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J Clin Endocrinol Metab Biermasz et al. 89 (11): 5369. (204K)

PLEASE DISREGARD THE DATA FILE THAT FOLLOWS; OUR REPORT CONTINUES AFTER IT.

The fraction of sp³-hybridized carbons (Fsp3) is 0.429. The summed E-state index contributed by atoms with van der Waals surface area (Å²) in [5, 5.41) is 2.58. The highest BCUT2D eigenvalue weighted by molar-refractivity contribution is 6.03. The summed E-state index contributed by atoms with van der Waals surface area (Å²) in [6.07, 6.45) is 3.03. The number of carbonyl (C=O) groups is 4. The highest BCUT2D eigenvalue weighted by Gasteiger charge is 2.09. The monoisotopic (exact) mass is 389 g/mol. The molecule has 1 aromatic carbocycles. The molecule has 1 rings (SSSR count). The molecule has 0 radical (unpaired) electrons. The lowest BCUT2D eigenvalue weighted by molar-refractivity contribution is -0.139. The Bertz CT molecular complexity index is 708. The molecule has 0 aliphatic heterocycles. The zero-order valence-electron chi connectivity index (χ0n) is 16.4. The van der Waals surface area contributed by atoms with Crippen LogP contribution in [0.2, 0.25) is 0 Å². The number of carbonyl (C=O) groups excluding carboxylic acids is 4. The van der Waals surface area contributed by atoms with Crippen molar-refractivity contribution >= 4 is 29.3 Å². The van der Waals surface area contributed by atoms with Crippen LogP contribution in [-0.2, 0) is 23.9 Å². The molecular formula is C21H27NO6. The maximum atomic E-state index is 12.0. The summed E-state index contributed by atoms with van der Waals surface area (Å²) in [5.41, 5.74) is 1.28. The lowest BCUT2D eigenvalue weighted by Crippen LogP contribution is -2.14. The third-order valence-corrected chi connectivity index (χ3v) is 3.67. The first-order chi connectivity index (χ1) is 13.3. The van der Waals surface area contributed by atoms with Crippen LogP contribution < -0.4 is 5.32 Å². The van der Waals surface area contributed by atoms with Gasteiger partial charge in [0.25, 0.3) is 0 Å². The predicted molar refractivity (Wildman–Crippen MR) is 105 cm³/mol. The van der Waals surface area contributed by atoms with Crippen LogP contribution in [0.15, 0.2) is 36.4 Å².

AbstractThe long-term impact of acromegaly on subjective well-beingafter treatment of GH excess is unclear. Therefore, we evaluatedquality of life by validated questionnaires in a cross-sectionalstudy of 118 successfully treated acromegalic patients. Theinitial treatment was transsphenoidal surgery in most patients(92%), if necessary followed by radiotherapy or octreotide.All patients were in remission at the time of assessment (GH,<1.9 µg/liter; normal IGF-I for age). General perceivedwell-being was reduced compared with controls for all subscales(P < 0.001) as measured by the Nottingham Health Profileand the Short Form-36. Acromegalic patients also had lower scoreson fatigue (Multidimensional Fatigue Index) and anxiety anddepression (Hospital Anxiety and Depression Scale). Radiotherapywas associated with decreased quality of life in all subscalesexcept for the Hospital Anxiety and Depression Scale, and worsenedquality of life significantly, according to the fatigue scores.Somatostatin analog treatment was not associated with improvedquality of life. Independent predictors of quality of life wereage (physical subscales and Nottingham Health Profile), diseaseduration (social isolation and personal relations), and radiotherapy(physical and fatigue subscales). In conclusion, patients curedafter treatment for acromegaly have a persistently decreasedquality of life despite long-term biochemical cure of GH excess.Radiotherapy especially is associated with a reduced qualityof life.